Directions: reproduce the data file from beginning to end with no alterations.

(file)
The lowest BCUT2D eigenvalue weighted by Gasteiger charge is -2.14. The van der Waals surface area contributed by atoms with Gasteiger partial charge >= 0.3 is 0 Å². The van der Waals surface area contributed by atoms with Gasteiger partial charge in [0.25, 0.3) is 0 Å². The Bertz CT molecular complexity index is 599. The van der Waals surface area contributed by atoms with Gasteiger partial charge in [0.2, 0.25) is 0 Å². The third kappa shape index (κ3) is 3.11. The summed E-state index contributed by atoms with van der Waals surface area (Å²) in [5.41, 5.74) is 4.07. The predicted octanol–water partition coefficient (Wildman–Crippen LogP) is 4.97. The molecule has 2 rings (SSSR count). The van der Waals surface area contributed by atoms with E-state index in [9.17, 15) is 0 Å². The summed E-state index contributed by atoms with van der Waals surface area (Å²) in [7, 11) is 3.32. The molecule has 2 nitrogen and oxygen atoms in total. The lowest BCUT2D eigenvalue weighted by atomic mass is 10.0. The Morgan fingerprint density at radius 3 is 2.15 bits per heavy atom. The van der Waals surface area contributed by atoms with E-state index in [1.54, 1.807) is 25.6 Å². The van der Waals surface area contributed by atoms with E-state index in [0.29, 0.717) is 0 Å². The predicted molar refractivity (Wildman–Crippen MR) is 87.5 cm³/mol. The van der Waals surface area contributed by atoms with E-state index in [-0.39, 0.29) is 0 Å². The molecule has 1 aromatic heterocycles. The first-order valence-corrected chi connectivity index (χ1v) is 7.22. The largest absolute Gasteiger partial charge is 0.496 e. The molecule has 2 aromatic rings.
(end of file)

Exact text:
The lowest BCUT2D eigenvalue weighted by Gasteiger charge is -2.14. The van der Waals surface area contributed by atoms with Gasteiger partial charge >= 0.3 is 0 Å². The van der Waals surface area contributed by atoms with Gasteiger partial charge in [0.25, 0.3) is 0 Å². The Bertz CT molecular complexity index is 599. The van der Waals surface area contributed by atoms with Gasteiger partial charge in [0.2, 0.25) is 0 Å². The third kappa shape index (κ3) is 3.11. The summed E-state index contributed by atoms with van der Waals surface area (Å²) in [5.41, 5.74) is 4.07. The predicted octanol–water partition coefficient (Wildman–Crippen LogP) is 4.97. The molecule has 2 rings (SSSR count). The van der Waals surface area contributed by atoms with E-state index in [9.17, 15) is 0 Å². The summed E-state index contributed by atoms with van der Waals surface area (Å²) in [7, 11) is 3.32. The molecule has 2 nitrogen and oxygen atoms in total. The lowest BCUT2D eigenvalue weighted by atomic mass is 10.0. The Morgan fingerprint density at radius 3 is 2.15 bits per heavy atom. The van der Waals surface area contributed by atoms with E-state index in [1.54, 1.807) is 25.6 Å². The van der Waals surface area contributed by atoms with E-state index in [0.29, 0.717) is 0 Å². The predicted molar refractivity (Wildman–Crippen MR) is 87.5 cm³/mol. The van der Waals surface area contributed by atoms with E-state index in [-0.39, 0.29) is 0 Å². The molecule has 1 aromatic heterocycles. The first-order valence-corrected chi connectivity index (χ1v) is 7.22. The largest absolute Gasteiger partial charge is 0.496 e. The molecule has 2 aromatic rings.